Because everyone likes a lolcat pic to lighten up the day.
Pulling up weeds today, I found this in the dirt clinging to the roots, covered in dirt. I recognized it immediately, even without my glasses on, since I’ve got a large can full of similar ones. Still, finding a new artifact always makes my day.
dig deeper and read the rest
Another topic that came up at Sunday’s Commie J-School, mostly as people introduced themselves, was that of the roles and labels we choose for ourselves. “Advocacy journalist,” “citizen journalist” and “citizen reporter” are some of those used. A major network reporter once derisively called us “iPhone journalists,” a term I find quite apt and endearing.
For the first time ever, the tools to report facts, opinions and analysis using print, video, photography and graphic art, both recorded and live, are in the hands of virtually anyone with a modest income. This is revolutionary and is an integral part of both the open, transparent character of Occupy and a harbinger of the emerging hyper-networked democratic society. The means prefigure the ends.
Last Sunday, I was one of 11 people who attended what got nicknamed “Commie J-School” in Mosswood Park in Oakland. Initiated by two of Occupy Oakland’s most active reporters, journalist and cartoonist Susie Cagle and journalist and journalism teacher Justin Beck ( @susie_c and @pixplz respectively on Twitter), it was billed on the Facebook page as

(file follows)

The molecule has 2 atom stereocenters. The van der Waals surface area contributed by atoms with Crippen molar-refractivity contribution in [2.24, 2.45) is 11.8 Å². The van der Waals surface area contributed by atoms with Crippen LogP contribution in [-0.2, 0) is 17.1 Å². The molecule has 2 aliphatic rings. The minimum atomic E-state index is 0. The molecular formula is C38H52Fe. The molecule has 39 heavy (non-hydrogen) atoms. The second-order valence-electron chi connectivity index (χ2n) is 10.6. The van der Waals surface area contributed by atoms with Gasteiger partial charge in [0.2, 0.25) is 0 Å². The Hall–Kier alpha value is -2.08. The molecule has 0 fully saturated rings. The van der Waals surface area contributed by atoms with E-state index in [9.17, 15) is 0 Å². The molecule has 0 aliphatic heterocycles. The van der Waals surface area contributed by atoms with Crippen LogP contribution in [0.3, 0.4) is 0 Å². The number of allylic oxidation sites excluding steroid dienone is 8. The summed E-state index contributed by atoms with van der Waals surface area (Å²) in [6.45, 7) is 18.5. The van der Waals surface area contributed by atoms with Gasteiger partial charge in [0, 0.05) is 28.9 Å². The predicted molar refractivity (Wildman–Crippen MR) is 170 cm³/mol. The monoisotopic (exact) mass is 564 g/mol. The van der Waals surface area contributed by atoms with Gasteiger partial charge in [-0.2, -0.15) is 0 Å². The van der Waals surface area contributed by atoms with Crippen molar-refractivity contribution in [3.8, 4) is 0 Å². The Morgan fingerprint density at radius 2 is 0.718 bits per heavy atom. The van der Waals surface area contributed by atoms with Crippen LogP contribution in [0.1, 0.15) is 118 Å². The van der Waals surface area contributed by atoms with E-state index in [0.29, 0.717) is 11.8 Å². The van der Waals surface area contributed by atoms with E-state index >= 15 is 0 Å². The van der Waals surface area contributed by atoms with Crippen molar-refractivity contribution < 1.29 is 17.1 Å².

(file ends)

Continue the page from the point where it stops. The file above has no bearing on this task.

A workshop on journalism law, ethics, best practices, tips & tricks. We’ll cover livestreaming, tweeting, blogging, photographing, interviewing, investigating, and the tools needed/best used for all.
That, of course, sounds like a couple years’ worth of journalism school curriculum, not a two-hour workshop. Nevertheless, quite a bit of ground did get covered as it applies to amateur, citizen and freelance journalists covering topics like, but not limited to, Occupy Oakland.
If you have action flyers, meeting announcements, photographs, diaries, meeting minutes, banners, stickers or whatever, he’d like to talk to you about it. These are the kinds of objects that we rarely think to keep at the time, but which provide texture and depth and personal touches to written histories. I brought my old Portaledge, the one I used in the first tree-sit in 1985 up there a few weeks ago (see post below). As I go through more boxes, I’ll be saving the flyers and things I know I still have stashed away. The timing is perfect for me, since I’m trying to lighten the material load in my life.